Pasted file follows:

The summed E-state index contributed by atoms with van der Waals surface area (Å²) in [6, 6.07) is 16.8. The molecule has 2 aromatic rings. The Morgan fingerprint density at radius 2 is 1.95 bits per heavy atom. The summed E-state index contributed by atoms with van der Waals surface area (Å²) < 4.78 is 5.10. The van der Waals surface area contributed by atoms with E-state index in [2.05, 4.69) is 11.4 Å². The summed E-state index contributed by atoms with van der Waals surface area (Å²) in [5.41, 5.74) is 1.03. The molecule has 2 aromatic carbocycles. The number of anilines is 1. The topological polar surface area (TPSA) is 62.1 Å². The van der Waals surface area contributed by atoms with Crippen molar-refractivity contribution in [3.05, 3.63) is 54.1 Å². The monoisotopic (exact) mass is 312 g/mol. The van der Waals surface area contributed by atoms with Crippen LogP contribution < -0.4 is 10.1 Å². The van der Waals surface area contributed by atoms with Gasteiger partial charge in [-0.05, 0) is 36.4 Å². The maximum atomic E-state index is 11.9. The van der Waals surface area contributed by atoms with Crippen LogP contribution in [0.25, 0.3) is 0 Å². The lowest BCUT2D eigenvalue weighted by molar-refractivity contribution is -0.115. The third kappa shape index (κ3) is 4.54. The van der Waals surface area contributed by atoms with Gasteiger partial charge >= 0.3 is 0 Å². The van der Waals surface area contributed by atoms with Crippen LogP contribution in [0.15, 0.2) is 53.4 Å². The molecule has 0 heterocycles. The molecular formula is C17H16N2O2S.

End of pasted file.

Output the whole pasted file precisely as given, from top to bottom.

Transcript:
The summed E-state index contributed by atoms with van der Waals surface area (Å²) in [6, 6.07) is 16.8. The molecule has 2 aromatic rings. The Morgan fingerprint density at radius 2 is 1.95 bits per heavy atom. The summed E-state index contributed by atoms with van der Waals surface area (Å²) < 4.78 is 5.10. The van der Waals surface area contributed by atoms with E-state index in [2.05, 4.69) is 11.4 Å². The summed E-state index contributed by atoms with van der Waals surface area (Å²) in [5.41, 5.74) is 1.03. The molecule has 2 aromatic carbocycles. The number of anilines is 1. The topological polar surface area (TPSA) is 62.1 Å². The van der Waals surface area contributed by atoms with Crippen molar-refractivity contribution in [3.05, 3.63) is 54.1 Å². The monoisotopic (exact) mass is 312 g/mol. The van der Waals surface area contributed by atoms with Crippen LogP contribution < -0.4 is 10.1 Å². The van der Waals surface area contributed by atoms with Gasteiger partial charge in [-0.05, 0) is 36.4 Å². The maximum atomic E-state index is 11.9. The van der Waals surface area contributed by atoms with Crippen LogP contribution in [0.25, 0.3) is 0 Å². The lowest BCUT2D eigenvalue weighted by molar-refractivity contribution is -0.115. The third kappa shape index (κ3) is 4.54. The van der Waals surface area contributed by atoms with Gasteiger partial charge >= 0.3 is 0 Å². The van der Waals surface area contributed by atoms with Crippen LogP contribution in [0.15, 0.2) is 53.4 Å². The molecule has 0 heterocycles. The molecular formula is C17H16N2O2S.